Classic car doctor: Clock issues and breaker-less ignition systems
Question: The clock in my 1972 Corvette doesn’t work. I’m told that if I get it repaired, it will only work for a short time. Is there a solution?
Answer: If you have the clock repaired, chances are it will only work for a few years at best, just like when the car was new. A better alternative is to have it converted to a quartz movement, which will last longer than the car. You can find any number of shops online that can perform this service. The only time that this may be problematic is if you’re having the car judged at the highest levels, because on an original clock the second hand will “tick”, while on one converted to quartz it will “sweep.” You can actually lose points for this.
Question: I have a 1972 Ford Gran Torino Sport with a 351 Cleveland engine. How would installing an electronic breaker-less ignition benefit the car other than doing away with points? How difficult is it to install and do I also need to upgrade my ignition coil? Would this upgrade the performance of the car? Is there any downside to this other than compromising some originality?
Answer: In my opinion, the only advantage to installing a breaker-less ignition system in a stock engine is that you eliminate the points and other parts of the original system, thus eliminating the need to adjust and/or replace these parts as a matter of routine maintenance or failure. But keep in mind that the breaker-less ignition system can also fail.
The most common system is that made by Pertronix. It’s called The Ignitor, and it’s no more difficult to install than a set of points. It fits right inside of your distributor and once installed, it’s invisible unless the distributor cap is removed. It can be used with your stock coil, but most people choose to upgrade to the Flame-Thrower coil that’s also manufactured by Pertronix.
The installation of a breaker-less ignition system does not improve the performance of the engine directly. But if you install the Flame-Thrower coil, the “hotter” spark allows you to set a larger gap in your spark plugs which should in theory add a little bit of power and increase fuel mileage. I’ve never seen a noticeable difference in power or fuel mileage. However, it is nice to eliminate the replacement of the points and condenser as part of a tune-up so I don’t see any downside to installing one of these systems. Another advantage to the Pertronix system is that there are no modifications to the distributor that are needed for installation. This means that if you keep a set of points and a condenser in your glove box, you can always install them if the Pertronix system fails.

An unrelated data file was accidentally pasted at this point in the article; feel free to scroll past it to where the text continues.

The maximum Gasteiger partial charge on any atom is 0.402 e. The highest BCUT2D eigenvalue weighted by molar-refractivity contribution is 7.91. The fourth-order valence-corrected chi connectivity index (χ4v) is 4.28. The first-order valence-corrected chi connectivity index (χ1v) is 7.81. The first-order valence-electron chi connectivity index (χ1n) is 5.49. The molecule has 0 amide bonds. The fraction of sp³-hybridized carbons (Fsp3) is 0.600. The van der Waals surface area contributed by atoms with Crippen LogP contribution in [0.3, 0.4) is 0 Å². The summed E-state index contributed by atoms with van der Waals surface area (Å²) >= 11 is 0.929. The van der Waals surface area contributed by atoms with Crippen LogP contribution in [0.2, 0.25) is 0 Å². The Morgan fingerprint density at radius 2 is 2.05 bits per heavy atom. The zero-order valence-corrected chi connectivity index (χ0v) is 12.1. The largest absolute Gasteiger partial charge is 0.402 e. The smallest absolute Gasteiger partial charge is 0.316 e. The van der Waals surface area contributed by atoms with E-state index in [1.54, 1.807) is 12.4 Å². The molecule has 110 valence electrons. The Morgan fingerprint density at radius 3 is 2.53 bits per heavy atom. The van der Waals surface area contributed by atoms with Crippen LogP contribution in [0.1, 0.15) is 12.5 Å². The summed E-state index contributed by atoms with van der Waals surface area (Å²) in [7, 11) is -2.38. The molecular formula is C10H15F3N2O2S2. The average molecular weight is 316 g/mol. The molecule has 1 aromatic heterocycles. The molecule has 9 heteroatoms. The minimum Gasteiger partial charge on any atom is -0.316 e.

Question: I bought a 1973 Mustang that has several small holes in the center of the trunk floor. The rest of the trunk floor is solid. Is it better to repair the holes, or should I have the entire trunk floor replaced?
Answer: This is a common conundrum that many classic car owners eventually face. It’s probably best to replace the entire trunk floor, but it’s also more difficult and more expensive. Replacing the entire trunk floor would require welding very close to the quarter panels which can easily damage them resulting in additional repairs. Replacement of the entire trunk floor would also require duplicating factory spot welds as well as sealing the seams.
If you don’t plan to show the car at very high levels, I would recommend that you put a patch in the trunk floor. This is not particularly difficult, but it will be time consuming. The fuel tank will need to be removed to for obvious reasons. With the tank removed you’ll be able to see if the rust has extended to any other area such as the floor brace, gas tank strap mounts, or the body mount brace. Parts for these cars are readily available, and if they are rusted they should be replaced.
You can make a patch out of sheet metal, but the repair will look much better if you buy a reproduction trunk pan and cut the area that you need out of this panel. A good welder will be able to keep the work localized and make it practically invisible.
Keep it as simple as possible and you’ll be pleased with the results.
Tip Of The Week
Hard as it may be to believe, people are already starting to put their collector cars away for the winter. It’s a good idea to put a desiccant inside of the car. Desiccants absorb moisture, and can then be dried out or discarded. Once they are saturated, they will begin dripping excess moisture, so make sure to hang the desiccant over a pan or place it in a pan.